Despite the efforts of Comee and others, use of the term continues by the press, despite these assertions, the term can be found in the writings of New Englanders, and was frequently used by the press in the 19th century. Thomas Bailey Aldrich, in his semi-autobiographical work The Story of a Bad Boy, wrote We had had several slight flurries of hail and snow before, but this was a regular noreaster. In her story In the Gray Goth Elizabeth Stuart Phelps Ward wrote. and there was snow in the sky now, no noreaster ever occurs except when there is a high barometer headed off and driven down upon Nova Scotia and Lower Canada. A common contraction for northeaster, as listed in Ralph E. Huschkes Glossary of meteorology, Noreasters develop in response to the sharp contrast in the warm Gulf Stream ocean current coming up from the tropical Atlantic and the cold air masses coming down from Canada. When the very cold and dry air rushes southward and meets up with the warm Gulf stream current, the storm tracks northeast along the East Coast past the Carolinas, the mid-Atlantic, and the New England coastal states
A subtropical cyclone is a weather system that has some characteristics of a tropical and an extratropical cyclone. As early as the 1950s, meteorologists were unclear whether they should be characterized as tropical or extratropical cyclones and they were officially recognized by the National Hurricane Center in 1972. Subtropical cyclones began to receive names from the tropical cyclone lists in the North Atlantic, South-west Indian Ocean. There are two currently used for subtropical cyclones. Across the north Atlantic and southwest Indian Ocean, they require central convection fairly near the center, across the eastern half of the northern Pacific, they require a mid-tropospheric cyclone to cut off from the main belt of the westerlies and only a weak surface circulation. Subtropical cyclones have broad wind patterns with maximum sustained winds located farther from the center than typical tropical cyclones and this means that subtropical cyclones are more likely to form outside the traditional bounds of the North Atlantic hurricane season.
Subtropical cyclones are observed to form in the South Atlantic. Throughout the 1950s and 1960s, the term semi-tropical and quasi-tropical were used for what would become known as subtropical cyclones, the term subtropical cyclone merely referred to any cyclone located in the subtropical belt near and just north of the horse latitudes. Intense debate ensued in the late 1960s, after a number of hybrid cyclones formed in the Atlantic Basin, in 1972, the National Hurricane Center finally designated these storms as subtropical cyclones in real-time, and updated the hurricane database to include subtropical cyclones from 1968 through 1971. This name was not noted as controversial in contemporary news reports, in the North Atlantic basin, subtropical cyclones were initially named from the NATO phonetic alphabet list in the early to mid-1970s. In the intervening years of 1975–2001, subtropical storms were named from the traditional list and considered tropical in real-time. Between 1992 and 2001, two different numbers were given to subtropical depressions or subtropical storms, one for public use, for example, Hurricane Karen in 2001 was initially known as Subtropical Storm One as well as AL1301.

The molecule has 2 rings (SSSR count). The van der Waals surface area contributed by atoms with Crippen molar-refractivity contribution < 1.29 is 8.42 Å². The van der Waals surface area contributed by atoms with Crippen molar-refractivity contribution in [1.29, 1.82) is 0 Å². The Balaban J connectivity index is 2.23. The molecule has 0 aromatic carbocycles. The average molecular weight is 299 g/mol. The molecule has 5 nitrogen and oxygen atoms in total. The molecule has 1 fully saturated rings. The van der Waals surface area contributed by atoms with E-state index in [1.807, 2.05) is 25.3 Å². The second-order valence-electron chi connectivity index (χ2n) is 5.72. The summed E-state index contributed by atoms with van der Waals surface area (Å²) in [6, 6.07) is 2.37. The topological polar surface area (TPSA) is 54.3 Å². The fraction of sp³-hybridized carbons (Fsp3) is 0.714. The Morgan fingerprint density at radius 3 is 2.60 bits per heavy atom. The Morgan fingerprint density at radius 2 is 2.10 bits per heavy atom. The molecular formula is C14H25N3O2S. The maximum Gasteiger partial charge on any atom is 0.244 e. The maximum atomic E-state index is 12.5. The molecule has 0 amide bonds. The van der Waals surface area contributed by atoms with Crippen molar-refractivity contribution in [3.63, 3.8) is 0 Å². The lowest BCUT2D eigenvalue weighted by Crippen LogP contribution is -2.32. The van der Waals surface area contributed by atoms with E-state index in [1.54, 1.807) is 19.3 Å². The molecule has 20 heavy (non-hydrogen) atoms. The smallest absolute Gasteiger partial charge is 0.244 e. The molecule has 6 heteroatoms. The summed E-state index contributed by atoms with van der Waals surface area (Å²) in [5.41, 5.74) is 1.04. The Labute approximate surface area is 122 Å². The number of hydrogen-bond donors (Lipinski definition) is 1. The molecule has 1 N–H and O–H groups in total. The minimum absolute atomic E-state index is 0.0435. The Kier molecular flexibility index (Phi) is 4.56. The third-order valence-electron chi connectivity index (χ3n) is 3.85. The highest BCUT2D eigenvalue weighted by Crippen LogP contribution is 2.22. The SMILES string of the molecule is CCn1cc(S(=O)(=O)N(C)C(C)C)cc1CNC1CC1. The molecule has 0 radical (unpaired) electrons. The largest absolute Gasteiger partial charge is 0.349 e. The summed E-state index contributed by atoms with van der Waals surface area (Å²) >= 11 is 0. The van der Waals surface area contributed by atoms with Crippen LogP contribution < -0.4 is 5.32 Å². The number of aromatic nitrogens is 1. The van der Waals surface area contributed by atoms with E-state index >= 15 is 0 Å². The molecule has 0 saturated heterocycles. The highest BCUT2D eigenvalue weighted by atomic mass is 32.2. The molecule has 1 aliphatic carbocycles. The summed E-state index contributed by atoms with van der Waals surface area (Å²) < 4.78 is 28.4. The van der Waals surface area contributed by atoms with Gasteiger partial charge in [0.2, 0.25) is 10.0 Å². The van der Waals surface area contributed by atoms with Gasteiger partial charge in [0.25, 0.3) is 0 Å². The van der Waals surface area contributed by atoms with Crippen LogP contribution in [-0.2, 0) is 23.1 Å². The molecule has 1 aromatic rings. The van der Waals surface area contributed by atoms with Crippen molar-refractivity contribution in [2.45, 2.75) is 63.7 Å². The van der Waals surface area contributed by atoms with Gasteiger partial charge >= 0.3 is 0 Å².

In 2002, the NHC began giving numbers to subtropical depressions, from 2002 onwards, Subtropical Depression 13L would be known as Subtropical Depression Thirteen instead. Hurricane Gustav of 2002 was the first Subtropical Storm to receive a name but became tropical shortly after naming, Subtropical Storm Nicole, from the 2004 Atlantic hurricane season was the first subtropical storm that did not become tropical since the policy change. A subtropical storm from the 2005 Atlantic hurricane season did not become tropical, in the southern Indian Ocean, subtropical cyclones are named once winds reach tropical storm, or gale, force. Since 2011, subtropical storms in the South Atlantic Ocean are named by the Brazilian Navy Hydrographic Center, Subtropical cyclones form in a wide band of latitude, mainly south of the 50th parallel in the northern hemisphere. In the case of the north Indian Ocean, the formation of type of vortex leads to the onset of monsoon rains during the wet season. In the southern hemisphere, subtropical cyclones are observed across southern portions of the Mozambique Channel
European windstorm is a name given to the strongest extratropical cyclones which occur across the continent of Europe. They form as cyclonic windstorms associated with areas of low atmospheric pressure and they are most common in the autumn and winter months. On average, the month when most windstorms form is January, the seasonal average is 4.6 windstorms. However, when they track further south they can affect almost any country in Europe and these phenomena vary in terms of physical mechanisms, atmospheric structure, spatial extent, severity level and location relative to cyclone and fronts. On average these storms cause economic damage €1.9 billion per year and they rank as the second highest cause of global natural catastrophe insurance loss. Up to the half of the 19th century, European windstorms were named after the person who spotted them. Usually, they would be named either by the year, the date, however, a storm may still be named differently in different countries. 2011 storm Dagmar in Norway and Sweden is known as Patrick in Germany, an alternative Scottish naming system arose in 2011 via social media/Twitter which resulted in the humorous naming of Hurricane Bawbag and Hurricane Fannybaws.